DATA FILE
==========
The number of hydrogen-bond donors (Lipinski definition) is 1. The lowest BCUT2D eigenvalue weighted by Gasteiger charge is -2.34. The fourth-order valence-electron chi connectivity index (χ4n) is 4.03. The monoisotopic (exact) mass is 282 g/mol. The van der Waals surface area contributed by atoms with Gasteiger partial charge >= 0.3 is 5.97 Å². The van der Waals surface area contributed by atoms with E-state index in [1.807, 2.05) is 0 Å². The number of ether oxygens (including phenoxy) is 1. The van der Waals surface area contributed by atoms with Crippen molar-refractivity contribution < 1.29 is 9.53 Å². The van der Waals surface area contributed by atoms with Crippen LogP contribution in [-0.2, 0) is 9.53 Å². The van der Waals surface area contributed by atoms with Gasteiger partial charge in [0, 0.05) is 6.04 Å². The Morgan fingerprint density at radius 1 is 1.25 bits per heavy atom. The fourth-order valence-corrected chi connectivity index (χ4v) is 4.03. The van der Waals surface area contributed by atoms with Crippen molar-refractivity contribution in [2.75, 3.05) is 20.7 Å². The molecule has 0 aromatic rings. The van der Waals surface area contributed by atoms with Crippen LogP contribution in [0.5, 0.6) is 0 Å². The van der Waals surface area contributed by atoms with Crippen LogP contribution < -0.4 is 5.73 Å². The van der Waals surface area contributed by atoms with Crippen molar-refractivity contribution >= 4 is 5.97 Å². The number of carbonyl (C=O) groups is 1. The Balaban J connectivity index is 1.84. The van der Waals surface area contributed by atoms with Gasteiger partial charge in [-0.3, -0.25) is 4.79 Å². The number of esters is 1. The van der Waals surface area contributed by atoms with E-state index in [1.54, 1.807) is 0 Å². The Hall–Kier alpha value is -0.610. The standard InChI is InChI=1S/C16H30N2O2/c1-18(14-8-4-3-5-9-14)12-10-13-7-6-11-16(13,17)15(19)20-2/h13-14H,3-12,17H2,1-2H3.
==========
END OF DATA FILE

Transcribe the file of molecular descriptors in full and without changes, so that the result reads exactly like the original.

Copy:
The number of hydrogen-bond donors (Lipinski definition) is 1. The lowest BCUT2D eigenvalue weighted by Gasteiger charge is -2.34. The fourth-order valence-electron chi connectivity index (χ4n) is 4.03. The monoisotopic (exact) mass is 282 g/mol. The van der Waals surface area contributed by atoms with Gasteiger partial charge >= 0.3 is 5.97 Å². The van der Waals surface area contributed by atoms with E-state index in [1.807, 2.05) is 0 Å². The number of ether oxygens (including phenoxy) is 1. The van der Waals surface area contributed by atoms with Crippen molar-refractivity contribution < 1.29 is 9.53 Å². The van der Waals surface area contributed by atoms with Crippen LogP contribution in [-0.2, 0) is 9.53 Å². The van der Waals surface area contributed by atoms with Gasteiger partial charge in [0, 0.05) is 6.04 Å². The Morgan fingerprint density at radius 1 is 1.25 bits per heavy atom. The fourth-order valence-corrected chi connectivity index (χ4v) is 4.03. The van der Waals surface area contributed by atoms with Crippen molar-refractivity contribution in [2.75, 3.05) is 20.7 Å². The molecule has 0 aromatic rings. The van der Waals surface area contributed by atoms with Crippen LogP contribution in [0.5, 0.6) is 0 Å². The van der Waals surface area contributed by atoms with Crippen LogP contribution < -0.4 is 5.73 Å². The van der Waals surface area contributed by atoms with Crippen molar-refractivity contribution >= 4 is 5.97 Å². The number of carbonyl (C=O) groups is 1. The Balaban J connectivity index is 1.84. The van der Waals surface area contributed by atoms with Gasteiger partial charge in [-0.3, -0.25) is 4.79 Å². The number of esters is 1. The van der Waals surface area contributed by atoms with E-state index in [1.54, 1.807) is 0 Å². The Hall–Kier alpha value is -0.610. The standard InChI is InChI=1S/C16H30N2O2/c1-18(14-8-4-3-5-9-14)12-10-13-7-6-11-16(13,17)15(19)20-2/h13-14H,3-12,17H2,1-2H3.